My 5-year-old daughter wants to be on the Oprah show. (So, Oprah, when you read this… ) A while ago I was watching a show of Oprah in which the guests were all contestants of The Biggest Loser. Immediately, my daughter came up with a plan. If she would eat herself fat first, then she could join The Biggest Loser and eventually end up on the Oprah show. With a little childish imagination, anything is possible! I’m not sure if I would risk my health for the Oprah show though.
Then this week I was reading about this study by Stacey Tantleff-Dunn which concludes that 3- to 6-year-old girls worry about being fat. About a third of the girls would change a physical attribute as their weight or hair color. I think that this is pretty shocking. I still can remember well being a little girl, and I did not worry about my looks until much older. I remember going to the market by myself at the age of 10, and one of the sales persons asking me about my mother. He said; your mother is the skinny lady with the glasses, right? And I wondered for a long time about the description of skinny. I could not tell the difference between skinny people and fat people unless they were morbidly obese. Was I that ignorant or are kids nowadays more aware of things around them?
The same research, however, also shows that the self-esteem of these little girls was not influenced by video clips of beautiful thin models (or princesses), like with older girls and women. Little girls seem to be more sensible and understand that Barbie’s impossible proportions are not realistic, and that you do not need Rapunzel’s long hair or Snow White’s complexion to look great. And these results are making sense to me, because what do we think of 3- to 6-year-old girls? Do we think that they are stupid? They understand that a cartoon is a cartoon, and a doll is a doll. Have you ever seen a real person with legs as long as Barbie’s? It has been estimated that the only way a human Barbie could walk would be on all fours, and even then she would need someone to support her head because her neck is twice as long as the average woman’s. And if someone has hair as long as Rapunzel’s, it would not be suitable to use for tower climbing. Even my 5-year-old daughter can see that! Ignorant as I might have been as a kid, I would have been able to tell that it are all fairy tales.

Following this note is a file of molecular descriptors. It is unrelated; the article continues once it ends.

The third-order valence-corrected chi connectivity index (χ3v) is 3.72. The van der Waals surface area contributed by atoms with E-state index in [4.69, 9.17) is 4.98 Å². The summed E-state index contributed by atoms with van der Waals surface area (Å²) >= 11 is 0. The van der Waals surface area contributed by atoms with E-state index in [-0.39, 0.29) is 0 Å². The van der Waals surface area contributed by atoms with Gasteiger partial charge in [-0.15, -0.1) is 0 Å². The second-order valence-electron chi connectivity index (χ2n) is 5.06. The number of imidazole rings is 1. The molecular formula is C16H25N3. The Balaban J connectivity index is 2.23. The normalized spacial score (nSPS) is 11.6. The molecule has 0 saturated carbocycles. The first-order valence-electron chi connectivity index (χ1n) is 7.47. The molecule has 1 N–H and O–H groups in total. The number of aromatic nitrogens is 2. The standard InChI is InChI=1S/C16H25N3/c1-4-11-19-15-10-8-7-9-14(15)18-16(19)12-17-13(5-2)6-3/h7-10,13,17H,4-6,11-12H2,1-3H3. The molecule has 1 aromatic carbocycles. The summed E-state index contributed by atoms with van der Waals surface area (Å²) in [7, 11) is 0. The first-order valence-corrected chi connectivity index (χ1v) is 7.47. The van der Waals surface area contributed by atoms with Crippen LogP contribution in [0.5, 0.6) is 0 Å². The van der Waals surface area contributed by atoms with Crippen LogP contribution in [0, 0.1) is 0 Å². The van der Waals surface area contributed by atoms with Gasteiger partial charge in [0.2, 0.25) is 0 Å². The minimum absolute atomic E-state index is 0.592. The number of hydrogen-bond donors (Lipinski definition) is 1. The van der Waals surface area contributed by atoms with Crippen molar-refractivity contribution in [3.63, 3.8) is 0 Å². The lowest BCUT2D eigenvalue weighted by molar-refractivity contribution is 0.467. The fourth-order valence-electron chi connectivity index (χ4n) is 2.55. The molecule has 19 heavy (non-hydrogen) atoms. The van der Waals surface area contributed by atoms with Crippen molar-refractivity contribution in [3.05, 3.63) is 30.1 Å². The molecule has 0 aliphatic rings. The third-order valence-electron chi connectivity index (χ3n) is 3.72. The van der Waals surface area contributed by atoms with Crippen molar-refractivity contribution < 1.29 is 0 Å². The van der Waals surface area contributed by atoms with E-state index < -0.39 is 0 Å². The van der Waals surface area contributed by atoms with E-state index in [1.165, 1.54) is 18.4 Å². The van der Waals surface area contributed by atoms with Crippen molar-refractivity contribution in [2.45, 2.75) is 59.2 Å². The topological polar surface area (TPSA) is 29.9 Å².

So, what makes these 3- to 6-year-old girls worry about their looks? The earliest influence on our body image comes from our family. The words parents use around a child have a tremendous influence on a child’s sense of self. Mothers who constantly talk about how fat they are are more likely to produce daughters who feel fat as well. When a mother asks a friend “Do I look fat in this” with the daughter around, she is already giving an indirect message to what is desirable and what is not. And I guess as wife of a gym owner/fitness instructor, the message to my girl has unconsciously been that if you are fat, but have the will power to work out, lose weight and get healthy, you deserve some respect and praise (and perhaps even a visit to the Oprah show).